From Our Stage - Insights from Yassmin Abdel-Magied

 
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The Rule of Two is when two or more women, or those of colour, are on the hiring ‘shortlist,’ they are more likely to get hired.

“We often don’t hire the best person for the job, rather who we think would be the best person for the job.”

Our assumptions and the behaviours associated with them are often based on bias. Bias can be cognitive or unconscious. As individuals, we are faced with so much information that our brains make shortcuts to filter. Some of the shortcuts are useful, but some can have harmful impacts. Yassmin explained that what the world thinks of her depends on how ‘she arranges her scarf.’ Many people are surprised to learn she has been a racecar driver, boxer, skier, and oil rig worker.

Yassmin encourages us to ask, “what is the problem with bias?” Confirmation bias is when we re-interpret new information to reinforce what we already know. Groupthink is when no one in an organization speaks up, even when they know something the organization is doing is incorrect, as they do not want to ‘rock the boat.’ Yassmin uses the Deep-Water Horizon Oil Spill example to demonstrate that we can have fatal incidents if we do not tackle our biases as leaders.

Research has demonstrated that bias is faced by females in the engineering industry. The following findings have been proven:

  • Difference is amplified: women in engineering are constantly reminded that they do not belong and are not ‘one of the team’.
  • Imposition of stereotyped expectations: female engineers were seen as female first and engineers second. Many female workers were given ‘female’ deemed tasks such as birthday cake organizing and received no credit for tasks not part of their actual job.
  • Individual is ‘tuned out’: the idea revolves around whose voice has authority and who we listen to. Women’s voices are often ignored even when they come up with a solution first. This ultimately harms the promotion of women.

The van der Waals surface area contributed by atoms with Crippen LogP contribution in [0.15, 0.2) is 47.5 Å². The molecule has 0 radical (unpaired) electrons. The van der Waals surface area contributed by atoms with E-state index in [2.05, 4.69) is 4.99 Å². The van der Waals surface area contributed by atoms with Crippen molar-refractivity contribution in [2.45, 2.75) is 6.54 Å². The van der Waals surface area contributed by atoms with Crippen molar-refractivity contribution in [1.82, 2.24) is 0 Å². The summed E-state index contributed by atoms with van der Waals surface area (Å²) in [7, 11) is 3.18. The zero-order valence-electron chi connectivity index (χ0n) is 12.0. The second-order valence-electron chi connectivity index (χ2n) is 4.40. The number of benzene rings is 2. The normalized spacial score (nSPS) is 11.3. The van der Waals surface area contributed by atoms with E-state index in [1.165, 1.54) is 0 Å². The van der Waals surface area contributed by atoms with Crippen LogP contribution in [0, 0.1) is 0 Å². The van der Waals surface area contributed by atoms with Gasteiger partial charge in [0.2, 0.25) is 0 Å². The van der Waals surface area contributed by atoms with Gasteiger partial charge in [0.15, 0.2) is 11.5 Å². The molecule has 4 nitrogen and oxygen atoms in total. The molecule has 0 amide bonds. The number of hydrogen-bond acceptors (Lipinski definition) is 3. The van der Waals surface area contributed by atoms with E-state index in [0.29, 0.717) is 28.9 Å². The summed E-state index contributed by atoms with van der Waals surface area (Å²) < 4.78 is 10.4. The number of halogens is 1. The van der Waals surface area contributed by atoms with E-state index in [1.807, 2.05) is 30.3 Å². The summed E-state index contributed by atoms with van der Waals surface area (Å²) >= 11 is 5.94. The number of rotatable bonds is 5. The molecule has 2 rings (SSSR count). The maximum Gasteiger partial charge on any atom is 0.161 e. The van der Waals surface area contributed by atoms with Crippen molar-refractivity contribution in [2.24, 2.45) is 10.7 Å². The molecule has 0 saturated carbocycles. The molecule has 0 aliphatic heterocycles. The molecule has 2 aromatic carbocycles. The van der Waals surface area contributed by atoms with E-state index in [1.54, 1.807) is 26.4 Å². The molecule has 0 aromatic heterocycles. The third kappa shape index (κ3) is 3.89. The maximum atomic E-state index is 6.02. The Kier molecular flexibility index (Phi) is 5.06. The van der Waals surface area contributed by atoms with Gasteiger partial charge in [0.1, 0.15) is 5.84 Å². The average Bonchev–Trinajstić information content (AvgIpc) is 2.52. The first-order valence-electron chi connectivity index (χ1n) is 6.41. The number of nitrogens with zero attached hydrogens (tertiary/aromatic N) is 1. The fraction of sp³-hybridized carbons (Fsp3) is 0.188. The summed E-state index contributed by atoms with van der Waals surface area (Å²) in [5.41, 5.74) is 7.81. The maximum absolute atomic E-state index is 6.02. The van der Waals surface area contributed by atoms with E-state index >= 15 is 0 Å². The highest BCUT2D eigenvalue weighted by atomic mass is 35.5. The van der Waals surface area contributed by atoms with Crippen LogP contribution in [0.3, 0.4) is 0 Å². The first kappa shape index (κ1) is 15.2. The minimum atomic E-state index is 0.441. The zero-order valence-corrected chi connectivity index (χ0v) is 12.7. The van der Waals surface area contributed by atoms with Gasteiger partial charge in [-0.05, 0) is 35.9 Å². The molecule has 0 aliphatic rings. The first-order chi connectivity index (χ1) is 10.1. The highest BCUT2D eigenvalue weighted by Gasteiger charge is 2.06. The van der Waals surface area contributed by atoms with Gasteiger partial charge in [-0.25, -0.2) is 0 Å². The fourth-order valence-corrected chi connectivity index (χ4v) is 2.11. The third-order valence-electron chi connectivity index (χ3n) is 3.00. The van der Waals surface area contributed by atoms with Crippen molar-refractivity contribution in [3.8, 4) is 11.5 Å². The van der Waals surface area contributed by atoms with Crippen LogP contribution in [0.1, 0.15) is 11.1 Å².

• Cause for doubting technical abilities: Men are viewed as competent unless proven otherwise; while women are viewed as incompetent unless proven otherwise. Female engineers had to work harder to get to the baseline of respect their male counterparts were automatically bestowed.

Yassmin suggests that research has demonstrated that bias and corresponding actions result in women and marginalized people being found in disproportionately low numbers in senior positions. This tendency is reflected primarily through blind spots and lack of representation.

Moreover, the idea of ‘merit’ can be flawed, as the concept often reinforces our biases. “We often don’t hire the best person for the job, rather who we think would be the best person for the job.” When hiring or promoting, we must be mindful of the ‘Rule of Two.’ This rule is when two or more women, or those of colour, are on the hiring ‘shortlist,’ they are more likely to get hired. In this scenario, they avoid the ‘tyranny of being the only one.’

Finally, we are called to examine what we, as leaders, can do about bias and stereotypes. We should strive to be a leader who is a ‘culture add’ – someone who adds to the work culture, rather than a ‘culture fit.’ We must lean into discomfort and realize that we can impact our organizations with real structural change. Specifically, to fix the broken ‘rung’ on the workplace ladder, we should:

  • Demonstrate care and peer support.
  • Provide structured feedback on performance.
  • Give women and those of colour higher level responsibilities.
  • Sponsor someone outside the dominant culture by sharing our power: amplify others and make introductions.

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